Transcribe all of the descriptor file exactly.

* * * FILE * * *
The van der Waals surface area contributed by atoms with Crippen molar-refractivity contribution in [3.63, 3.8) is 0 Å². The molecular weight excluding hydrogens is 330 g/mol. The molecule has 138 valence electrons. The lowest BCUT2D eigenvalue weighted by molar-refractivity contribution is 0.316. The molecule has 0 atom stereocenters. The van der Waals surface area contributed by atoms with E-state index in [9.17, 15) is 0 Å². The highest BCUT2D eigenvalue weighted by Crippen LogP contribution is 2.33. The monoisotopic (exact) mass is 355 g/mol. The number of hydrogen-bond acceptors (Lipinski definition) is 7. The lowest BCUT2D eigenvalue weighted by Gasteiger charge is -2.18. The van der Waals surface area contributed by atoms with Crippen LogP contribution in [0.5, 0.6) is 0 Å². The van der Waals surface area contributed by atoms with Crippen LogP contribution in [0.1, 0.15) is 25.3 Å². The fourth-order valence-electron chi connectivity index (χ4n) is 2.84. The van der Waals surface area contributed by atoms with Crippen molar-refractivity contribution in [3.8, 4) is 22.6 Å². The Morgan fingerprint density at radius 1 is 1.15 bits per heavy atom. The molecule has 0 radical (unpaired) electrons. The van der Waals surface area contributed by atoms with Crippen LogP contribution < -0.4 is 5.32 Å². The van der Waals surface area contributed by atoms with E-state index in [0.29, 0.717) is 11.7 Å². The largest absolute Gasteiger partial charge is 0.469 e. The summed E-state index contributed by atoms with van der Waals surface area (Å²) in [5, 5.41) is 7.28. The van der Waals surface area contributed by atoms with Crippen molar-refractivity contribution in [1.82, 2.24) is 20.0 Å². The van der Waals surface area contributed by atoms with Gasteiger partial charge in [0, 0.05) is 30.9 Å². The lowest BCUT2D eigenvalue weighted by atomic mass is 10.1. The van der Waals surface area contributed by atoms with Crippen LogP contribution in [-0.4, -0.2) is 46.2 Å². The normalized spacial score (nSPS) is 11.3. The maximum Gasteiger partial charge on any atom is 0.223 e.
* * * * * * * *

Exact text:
The van der Waals surface area contributed by atoms with Crippen molar-refractivity contribution in [3.63, 3.8) is 0 Å². The molecular weight excluding hydrogens is 330 g/mol. The molecule has 138 valence electrons. The lowest BCUT2D eigenvalue weighted by molar-refractivity contribution is 0.316. The molecule has 0 atom stereocenters. The van der Waals surface area contributed by atoms with E-state index in [9.17, 15) is 0 Å². The highest BCUT2D eigenvalue weighted by Crippen LogP contribution is 2.33. The monoisotopic (exact) mass is 355 g/mol. The number of hydrogen-bond acceptors (Lipinski definition) is 7. The lowest BCUT2D eigenvalue weighted by Gasteiger charge is -2.18. The van der Waals surface area contributed by atoms with Crippen LogP contribution in [0.5, 0.6) is 0 Å². The van der Waals surface area contributed by atoms with Crippen LogP contribution in [0.1, 0.15) is 25.3 Å². The fourth-order valence-electron chi connectivity index (χ4n) is 2.84. The van der Waals surface area contributed by atoms with Crippen molar-refractivity contribution in [3.8, 4) is 22.6 Å². The Morgan fingerprint density at radius 1 is 1.15 bits per heavy atom. The molecule has 0 radical (unpaired) electrons. The van der Waals surface area contributed by atoms with Crippen LogP contribution < -0.4 is 5.32 Å². The van der Waals surface area contributed by atoms with E-state index in [0.29, 0.717) is 11.7 Å². The largest absolute Gasteiger partial charge is 0.469 e. The summed E-state index contributed by atoms with van der Waals surface area (Å²) in [5, 5.41) is 7.28. The van der Waals surface area contributed by atoms with Crippen molar-refractivity contribution in [1.82, 2.24) is 20.0 Å². The van der Waals surface area contributed by atoms with Gasteiger partial charge in [0, 0.05) is 30.9 Å². The lowest BCUT2D eigenvalue weighted by atomic mass is 10.1. The van der Waals surface area contributed by atoms with Crippen LogP contribution in [-0.4, -0.2) is 46.2 Å². The normalized spacial score (nSPS) is 11.3. The maximum Gasteiger partial charge on any atom is 0.223 e.